Churchill’s essay is testament to how he saw the fruits of science and technology as essential for society’s development. When he helped to establish Churchill College at the University of Cambridge, UK, in 1958, he wrote7: “It is only by leading mankind in the discovery of new worlds of science and engineering that we shall hold our position and continue to earn our livelihood.”

Yet he was also concerned that without understanding the humanities, scientists might operate in a moral vacuum. “We need scientists in the world but not a world of scientists,” he said.8 In order for science to be “the servant and not the master of man”, he felt that appropriate policies that drew on humanistic values must be in place. As he put it in a 1949 address to the Massachusetts Institute of Technology’s (MIT) convocation: “If, with all the resources of modern science, we find ourselves unable to avert world famine, we shall all be to blame.”

Churchill was a science enthusiast and advocate, but he also contemplated important scientific questions in the context of human values. Particularly given today’s political landscape, elected leaders should heed Churchill’s example: appoint permanent science advisers and make good use of them.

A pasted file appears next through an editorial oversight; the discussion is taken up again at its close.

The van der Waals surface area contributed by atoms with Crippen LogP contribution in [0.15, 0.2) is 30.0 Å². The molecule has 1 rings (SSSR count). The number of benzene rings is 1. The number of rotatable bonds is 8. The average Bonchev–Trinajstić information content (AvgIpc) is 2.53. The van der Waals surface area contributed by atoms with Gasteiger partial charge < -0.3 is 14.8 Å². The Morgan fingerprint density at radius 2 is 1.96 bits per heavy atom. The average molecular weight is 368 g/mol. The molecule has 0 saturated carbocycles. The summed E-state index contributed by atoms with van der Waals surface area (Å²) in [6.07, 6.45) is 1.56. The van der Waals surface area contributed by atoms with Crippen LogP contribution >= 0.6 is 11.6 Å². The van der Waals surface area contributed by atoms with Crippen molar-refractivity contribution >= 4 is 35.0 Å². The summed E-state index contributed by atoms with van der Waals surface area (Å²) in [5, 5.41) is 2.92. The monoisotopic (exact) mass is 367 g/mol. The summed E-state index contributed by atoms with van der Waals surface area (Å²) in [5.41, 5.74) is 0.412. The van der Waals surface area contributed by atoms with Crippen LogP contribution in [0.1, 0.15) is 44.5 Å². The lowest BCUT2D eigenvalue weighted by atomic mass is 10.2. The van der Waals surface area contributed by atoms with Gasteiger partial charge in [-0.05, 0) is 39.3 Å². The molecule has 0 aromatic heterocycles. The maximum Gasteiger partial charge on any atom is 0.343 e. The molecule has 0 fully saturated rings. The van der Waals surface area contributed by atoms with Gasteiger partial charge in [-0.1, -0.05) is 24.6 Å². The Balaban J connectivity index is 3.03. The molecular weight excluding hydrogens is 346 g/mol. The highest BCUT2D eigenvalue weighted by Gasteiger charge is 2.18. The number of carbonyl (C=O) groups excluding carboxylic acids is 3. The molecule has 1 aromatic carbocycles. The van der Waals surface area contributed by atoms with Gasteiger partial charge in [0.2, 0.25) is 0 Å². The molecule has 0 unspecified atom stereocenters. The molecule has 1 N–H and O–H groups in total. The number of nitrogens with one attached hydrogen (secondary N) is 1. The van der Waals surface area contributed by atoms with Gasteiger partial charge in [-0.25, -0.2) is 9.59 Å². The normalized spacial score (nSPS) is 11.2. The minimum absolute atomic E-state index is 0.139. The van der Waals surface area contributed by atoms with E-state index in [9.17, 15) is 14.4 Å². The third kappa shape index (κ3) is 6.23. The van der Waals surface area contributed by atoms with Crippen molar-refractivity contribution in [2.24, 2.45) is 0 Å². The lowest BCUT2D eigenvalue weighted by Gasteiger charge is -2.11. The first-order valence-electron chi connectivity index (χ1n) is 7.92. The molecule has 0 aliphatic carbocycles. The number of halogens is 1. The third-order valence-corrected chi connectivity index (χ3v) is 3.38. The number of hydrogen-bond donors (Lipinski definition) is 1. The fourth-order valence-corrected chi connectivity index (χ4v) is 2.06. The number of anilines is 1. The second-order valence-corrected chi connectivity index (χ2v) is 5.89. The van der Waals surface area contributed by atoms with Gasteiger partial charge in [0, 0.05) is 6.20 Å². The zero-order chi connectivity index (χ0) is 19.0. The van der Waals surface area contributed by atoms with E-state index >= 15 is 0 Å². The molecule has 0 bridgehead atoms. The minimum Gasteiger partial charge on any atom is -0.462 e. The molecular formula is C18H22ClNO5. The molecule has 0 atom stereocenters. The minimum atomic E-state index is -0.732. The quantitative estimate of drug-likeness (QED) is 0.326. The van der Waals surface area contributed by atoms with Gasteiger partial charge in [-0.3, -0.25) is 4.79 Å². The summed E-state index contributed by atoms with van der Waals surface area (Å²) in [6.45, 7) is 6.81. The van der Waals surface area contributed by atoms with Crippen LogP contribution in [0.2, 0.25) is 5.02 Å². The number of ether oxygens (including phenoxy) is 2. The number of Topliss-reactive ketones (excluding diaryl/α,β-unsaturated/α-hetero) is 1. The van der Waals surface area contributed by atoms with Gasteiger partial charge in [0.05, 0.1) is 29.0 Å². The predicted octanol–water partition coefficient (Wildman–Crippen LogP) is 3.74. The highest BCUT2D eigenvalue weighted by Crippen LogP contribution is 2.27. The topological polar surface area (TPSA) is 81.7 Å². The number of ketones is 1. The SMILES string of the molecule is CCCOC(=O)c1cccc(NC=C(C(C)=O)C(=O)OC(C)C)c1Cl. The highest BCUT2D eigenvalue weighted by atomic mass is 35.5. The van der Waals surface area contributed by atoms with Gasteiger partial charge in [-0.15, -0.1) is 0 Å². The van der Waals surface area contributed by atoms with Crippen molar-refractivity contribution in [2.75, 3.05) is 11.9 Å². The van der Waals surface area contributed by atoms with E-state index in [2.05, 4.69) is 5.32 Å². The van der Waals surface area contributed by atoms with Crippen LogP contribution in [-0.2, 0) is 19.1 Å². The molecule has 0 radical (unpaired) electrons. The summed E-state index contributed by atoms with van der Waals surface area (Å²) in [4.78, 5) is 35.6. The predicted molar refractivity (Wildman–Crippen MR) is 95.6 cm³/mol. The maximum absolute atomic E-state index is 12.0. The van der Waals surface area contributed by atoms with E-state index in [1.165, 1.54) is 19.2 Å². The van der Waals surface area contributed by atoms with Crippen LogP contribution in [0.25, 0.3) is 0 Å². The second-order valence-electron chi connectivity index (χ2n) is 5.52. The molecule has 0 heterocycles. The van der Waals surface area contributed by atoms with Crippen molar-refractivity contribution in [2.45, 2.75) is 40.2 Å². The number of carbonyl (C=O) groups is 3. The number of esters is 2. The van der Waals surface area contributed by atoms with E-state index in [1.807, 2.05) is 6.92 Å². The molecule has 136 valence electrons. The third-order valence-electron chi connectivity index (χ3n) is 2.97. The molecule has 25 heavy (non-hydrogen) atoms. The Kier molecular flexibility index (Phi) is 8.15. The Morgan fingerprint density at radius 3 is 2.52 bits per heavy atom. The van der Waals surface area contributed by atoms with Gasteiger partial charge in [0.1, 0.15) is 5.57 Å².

References

  1. Churchill, W.Fifty Years HenceThe Strand Magazine (December 1931).Show context
  2. Jones, R. V. in Churchill (eds Blake, R. & Louis, W. R.) 437 (Clarendon Press, 1996).Show context
  3. Dressing, C. D. & Charbonneau, D. Astrophys. J. 767, 95 (2013).

    Show context

  4. Conselice, C. J., Wilkinson, A., Duncan, K. & Mortlock, A. Astrophys. J. 830, 83 (2016).

    Show context

  5. Way, M. J. et al. Geophys. Res. Lett. 43, 83768383 (2016).

    Show context

  6. Livio, M. & Silk, J. ‘Where Are They?’ Physics Today (in the press).Show context
  7. Churchill, W. ‘Churchill College’ The New Scientist 12 (15 May 1958).Show context
  8. Humes, J. C. Churchill: The Prophetic Statesman 82 (Regnery History, 2012).Show context

Author information

Affiliations

  1. Mario Livio is an astrophysicist and author. His upcoming book is WHY? What Makes Us Curious.